What is Multiple Sclerosis (MS)?
Multiple Sclerosis (MS) is a chronic, unpredictable, progressive and often disabling neurological disease that affects the central nervous system (CNS) composed of the brain, spinal cord and optic nerves [1-2].
MS disease develops when the myelin —protective covering of the nerves necessary for the quick and efficient transmission of impulses through nerve fibres— is damaged .
How is myelin damaged?
Multiple Sclerosis is an autoimmune disease in which the body’s immune system- which normally protect against organisms and substances that invade body systems and cause diseases- attacks myelin in the CNS by mistake . This leads to small patches of inflammation around the myelin sheath that impairs the ability of the affected nerve fibres to conduct electrical impulses and MS symptoms develop. Once the inflammation disappears and the myelin heals, nerves start to work again. Nevertheless, such inflammation —or repeated inflammation bouts— may leave a scar (sklḗrōsis, “an induration”, in Ancient Greek). Many (multiple) small areas of scarring, also called plaques or lesions, appear in the brain and spinal cord in patients with Multiple Sclerosis. Sometimes, as disease evolves, the nerve fibre itself can break or become damaged and impulses traveling to and from the brain and spinal cord are interrupted .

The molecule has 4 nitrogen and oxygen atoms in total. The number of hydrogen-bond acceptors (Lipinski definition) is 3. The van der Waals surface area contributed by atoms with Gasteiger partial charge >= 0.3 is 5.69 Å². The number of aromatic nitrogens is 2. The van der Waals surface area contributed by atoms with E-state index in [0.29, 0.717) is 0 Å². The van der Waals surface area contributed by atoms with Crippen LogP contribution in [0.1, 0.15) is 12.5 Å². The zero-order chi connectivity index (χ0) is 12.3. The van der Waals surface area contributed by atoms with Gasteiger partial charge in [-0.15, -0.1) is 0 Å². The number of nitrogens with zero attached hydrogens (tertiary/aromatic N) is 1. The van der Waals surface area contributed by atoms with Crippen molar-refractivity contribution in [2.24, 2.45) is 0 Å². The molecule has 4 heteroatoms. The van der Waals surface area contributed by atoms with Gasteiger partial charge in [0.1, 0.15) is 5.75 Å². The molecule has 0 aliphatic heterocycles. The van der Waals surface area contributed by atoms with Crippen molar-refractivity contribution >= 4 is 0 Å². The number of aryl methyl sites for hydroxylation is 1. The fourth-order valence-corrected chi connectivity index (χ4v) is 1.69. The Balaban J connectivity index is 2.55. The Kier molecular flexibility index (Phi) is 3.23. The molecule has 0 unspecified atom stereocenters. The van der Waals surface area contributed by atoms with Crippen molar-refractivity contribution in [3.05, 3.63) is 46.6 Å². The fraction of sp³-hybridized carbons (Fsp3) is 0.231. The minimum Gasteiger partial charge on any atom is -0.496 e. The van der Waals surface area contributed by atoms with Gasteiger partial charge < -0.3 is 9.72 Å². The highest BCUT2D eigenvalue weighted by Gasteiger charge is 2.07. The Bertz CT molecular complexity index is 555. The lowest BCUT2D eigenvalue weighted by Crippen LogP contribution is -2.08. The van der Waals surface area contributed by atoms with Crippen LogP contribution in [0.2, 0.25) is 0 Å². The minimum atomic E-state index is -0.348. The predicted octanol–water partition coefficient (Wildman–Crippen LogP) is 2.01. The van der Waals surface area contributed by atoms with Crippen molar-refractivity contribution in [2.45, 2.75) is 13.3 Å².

Is Multiple Sclerosis hereditary or genetic?
While there is no evidence that MS is directly inherited, studies have shown that genetic factors make certain individuals more susceptible to the disease .
Multiple Sclerosis life expectancy
While life expectancy for people with MS has increased over time due to treatment breakthroughs, improved healthcare and life style changes, these patients may live an average of about seven years less than the general population as a result of disease complications or other medical conditions [3,5].
Who gets MS disease?
People can develop Multiple Sclerosis at any age, although it is mainly diagnosed between the ages of 20 and 50, being more than twice as high in women than men .
1. Multiple Sclerosis (MS). In: https://www.ncbi.nlm.nih.gov/pubmedhealth/PMHT0024311/. Accessed 25/01/2017.
2. LDN Research Trust. Committed to trials of LDN as a Treatment for Multiple Sclerosis. In: http://www.ldnresearchtrust.org/sites/default/files/what-is-ms.pdf, Accessed 25/01/2017.
3. In: http://www.nationalmssociety.org/What-is-MS. Accessed 25/01/2017.
4. Nair M, Peate I. Pathophysiology for Nurses at a Glance. 2015, ISBN: 978-1-118-74619-6. Wiley-Blackwell.
5. Leray E, Moreay T, Fromont A, Edan G. Epidemiology of multiple sclerosis. Rev Neurol (Paris). 2016; 172(1):3-13.